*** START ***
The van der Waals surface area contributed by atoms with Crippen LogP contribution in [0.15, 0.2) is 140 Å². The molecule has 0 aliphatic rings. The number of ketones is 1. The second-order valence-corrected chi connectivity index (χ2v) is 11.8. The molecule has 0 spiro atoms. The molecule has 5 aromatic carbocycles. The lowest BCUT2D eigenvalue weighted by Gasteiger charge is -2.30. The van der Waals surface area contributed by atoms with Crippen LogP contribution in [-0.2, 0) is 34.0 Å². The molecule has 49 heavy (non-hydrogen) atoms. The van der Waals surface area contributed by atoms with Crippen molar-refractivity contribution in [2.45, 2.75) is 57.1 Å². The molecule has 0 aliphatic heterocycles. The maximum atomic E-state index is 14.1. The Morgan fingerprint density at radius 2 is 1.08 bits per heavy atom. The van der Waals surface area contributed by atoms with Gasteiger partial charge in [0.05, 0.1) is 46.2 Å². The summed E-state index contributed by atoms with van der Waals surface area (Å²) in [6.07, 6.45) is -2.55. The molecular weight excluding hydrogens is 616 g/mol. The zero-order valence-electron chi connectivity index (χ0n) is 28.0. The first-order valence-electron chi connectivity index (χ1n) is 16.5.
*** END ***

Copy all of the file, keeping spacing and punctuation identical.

The van der Waals surface area contributed by atoms with Crippen LogP contribution in [0.15, 0.2) is 140 Å². The molecule has 0 aliphatic rings. The number of ketones is 1. The second-order valence-corrected chi connectivity index (χ2v) is 11.8. The molecule has 0 spiro atoms. The molecule has 5 aromatic carbocycles. The lowest BCUT2D eigenvalue weighted by Gasteiger charge is -2.30. The van der Waals surface area contributed by atoms with Crippen LogP contribution in [-0.2, 0) is 34.0 Å². The molecule has 49 heavy (non-hydrogen) atoms. The van der Waals surface area contributed by atoms with Crippen molar-refractivity contribution in [2.45, 2.75) is 57.1 Å². The molecule has 0 aliphatic heterocycles. The maximum atomic E-state index is 14.1. The Morgan fingerprint density at radius 2 is 1.08 bits per heavy atom. The van der Waals surface area contributed by atoms with Gasteiger partial charge in [0.05, 0.1) is 46.2 Å². The summed E-state index contributed by atoms with van der Waals surface area (Å²) in [6.07, 6.45) is -2.55. The molecular weight excluding hydrogens is 616 g/mol. The zero-order valence-electron chi connectivity index (χ0n) is 28.0. The first-order valence-electron chi connectivity index (χ1n) is 16.5.